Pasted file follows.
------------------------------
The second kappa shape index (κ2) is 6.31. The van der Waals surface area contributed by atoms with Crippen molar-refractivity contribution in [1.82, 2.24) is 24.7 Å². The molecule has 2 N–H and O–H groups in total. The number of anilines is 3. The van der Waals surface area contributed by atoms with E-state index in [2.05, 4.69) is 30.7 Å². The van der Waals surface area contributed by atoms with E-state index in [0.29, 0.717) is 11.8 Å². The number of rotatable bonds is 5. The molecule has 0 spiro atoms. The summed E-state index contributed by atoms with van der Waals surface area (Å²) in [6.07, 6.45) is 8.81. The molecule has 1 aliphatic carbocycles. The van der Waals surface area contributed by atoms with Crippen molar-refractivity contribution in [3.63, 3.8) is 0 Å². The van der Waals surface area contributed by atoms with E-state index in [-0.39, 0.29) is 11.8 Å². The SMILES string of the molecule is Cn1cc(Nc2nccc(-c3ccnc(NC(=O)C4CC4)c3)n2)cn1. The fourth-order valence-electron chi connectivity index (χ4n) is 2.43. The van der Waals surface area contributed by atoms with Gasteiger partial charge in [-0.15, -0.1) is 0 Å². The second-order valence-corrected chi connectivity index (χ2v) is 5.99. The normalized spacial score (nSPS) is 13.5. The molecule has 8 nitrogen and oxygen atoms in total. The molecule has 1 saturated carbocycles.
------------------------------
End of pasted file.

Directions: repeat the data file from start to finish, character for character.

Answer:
The second kappa shape index (κ2) is 6.31. The van der Waals surface area contributed by atoms with Crippen molar-refractivity contribution in [1.82, 2.24) is 24.7 Å². The molecule has 2 N–H and O–H groups in total. The number of anilines is 3. The van der Waals surface area contributed by atoms with E-state index in [2.05, 4.69) is 30.7 Å². The van der Waals surface area contributed by atoms with E-state index in [0.29, 0.717) is 11.8 Å². The number of rotatable bonds is 5. The molecule has 0 spiro atoms. The summed E-state index contributed by atoms with van der Waals surface area (Å²) in [6.07, 6.45) is 8.81. The molecule has 1 aliphatic carbocycles. The van der Waals surface area contributed by atoms with Crippen molar-refractivity contribution in [3.63, 3.8) is 0 Å². The van der Waals surface area contributed by atoms with E-state index in [-0.39, 0.29) is 11.8 Å². The SMILES string of the molecule is Cn1cc(Nc2nccc(-c3ccnc(NC(=O)C4CC4)c3)n2)cn1. The fourth-order valence-electron chi connectivity index (χ4n) is 2.43. The van der Waals surface area contributed by atoms with Gasteiger partial charge in [-0.15, -0.1) is 0 Å². The second-order valence-corrected chi connectivity index (χ2v) is 5.99. The normalized spacial score (nSPS) is 13.5. The molecule has 8 nitrogen and oxygen atoms in total. The molecule has 1 saturated carbocycles.